Three Coins in the Fountain (1954)

Three Coins in the Fountain begins with stunning shots of Rome – sweeping vistas of elaborate gardens, intimate corners of centuries-old palazzos, and the titular Trevi Fountain, believed to grant the wishes of those who visit it.

All the beauty of Rome, however, isn’t a compelling enough reason to stay unless you’ve got a man. Three Coins in the Fountain is a bizarre, laughably out-of-touch story about three American women living together in Rome as secretaries – two for an American consulate, one for an English writer. Their worldly career paths are all for naught until they tie the knot!

The youngest (and real catalyst of the story), Maria Williams, has just arrived in Rome. She moves into an apartment with the two other secretaries, Anita Hutchins and Miss Frances. Upon her arrival, the trio rush to the Trevi Fountain to make wishes – for Maria and Miss Frances, to stay in Rome one more year; Anita makes no wish, as she plans to leave to America to get married.

Maria crosses paths with the handsome prince Dino, an eligible bachelor of questionable repute (known for his exploits with “Venice Girls”). Despite the warning signs, she is smitten by him and decides to frequent his local haunts, take notes on his likes & dislikes, and pretend to share his interests to win him over. Good plan, right?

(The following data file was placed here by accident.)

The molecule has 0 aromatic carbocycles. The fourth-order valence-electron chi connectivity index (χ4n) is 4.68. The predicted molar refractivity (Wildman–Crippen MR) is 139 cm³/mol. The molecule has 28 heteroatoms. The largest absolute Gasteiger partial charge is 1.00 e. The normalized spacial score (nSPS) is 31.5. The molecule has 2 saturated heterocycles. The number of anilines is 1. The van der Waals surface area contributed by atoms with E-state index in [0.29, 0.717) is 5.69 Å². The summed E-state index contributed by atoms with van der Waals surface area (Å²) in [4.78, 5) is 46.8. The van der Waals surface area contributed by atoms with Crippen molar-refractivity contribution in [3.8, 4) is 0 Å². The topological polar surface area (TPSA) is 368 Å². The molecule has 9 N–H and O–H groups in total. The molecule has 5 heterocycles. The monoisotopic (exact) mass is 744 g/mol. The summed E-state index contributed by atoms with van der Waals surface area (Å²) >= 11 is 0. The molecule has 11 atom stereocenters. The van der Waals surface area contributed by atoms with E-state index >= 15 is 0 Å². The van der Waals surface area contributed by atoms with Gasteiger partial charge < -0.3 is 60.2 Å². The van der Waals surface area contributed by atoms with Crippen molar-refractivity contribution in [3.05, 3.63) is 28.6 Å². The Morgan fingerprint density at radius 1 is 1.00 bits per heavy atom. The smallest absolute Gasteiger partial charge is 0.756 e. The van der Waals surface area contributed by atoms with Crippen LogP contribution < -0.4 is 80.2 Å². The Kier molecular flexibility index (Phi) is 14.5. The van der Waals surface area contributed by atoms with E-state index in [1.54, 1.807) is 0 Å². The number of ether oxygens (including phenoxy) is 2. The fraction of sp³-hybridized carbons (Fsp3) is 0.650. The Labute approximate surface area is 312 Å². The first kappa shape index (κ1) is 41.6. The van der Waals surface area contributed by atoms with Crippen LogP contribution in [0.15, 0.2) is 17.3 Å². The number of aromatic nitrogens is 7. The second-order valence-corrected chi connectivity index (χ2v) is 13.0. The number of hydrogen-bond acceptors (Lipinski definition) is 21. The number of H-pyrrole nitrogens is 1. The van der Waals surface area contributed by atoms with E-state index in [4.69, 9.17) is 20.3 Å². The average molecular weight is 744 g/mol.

Anita Hutchins has already turned in her notice, under the guise that she is returning to America to get married. In reality, however, there is no fiancee waiting for her and she just needed a reason to say she’s leaving. Romance finds her though, in the form of an Italian colleague at her work – Georgio, played by Rossano Brazzi whom you may recognize from David Lean’s Summertime. Romantic pursuits between Americans and Italians are frowned upon in her office, however, and Anita’s employer even offers to pay for her to see a doctor in case she’s in a jam. (!) To make matters worse, Georgio is poor and can barely support even himself.

Miss Frances, the the slightly older mother hen of the nest, has been secretary for the writer John Frederick Shadwell for 15 years. She seems content enough with her life, until one of Shadwell’s servants gives her a baby kitten – commenting having cats is a nice way to keep from being lonely. This is the last straw (apparently) and she quickly finds herself engaged to Shadwell; only for him to retract the offer the very next day. Naturally, she follows him around the rest of the day, eventually confronting him at a bar where he’s about to get drunk. Her response is to order the same amount of drinks and to get drunk as well. He guides her as she stumbles back, drunkly, to his apartment in the middle of the afternoon. (What is this movie?)

Three Coins in the Fountain reminds me of Where the Boys Are – all-American girls, displaced from home, looking for husbands. Times have certainly changed since 1954, but it is bizarre, even for the time, how backwards some plot elements are. Perhaps it is a testament to the power of Trevi Fountain, and how far people will go to make their wish a reality.

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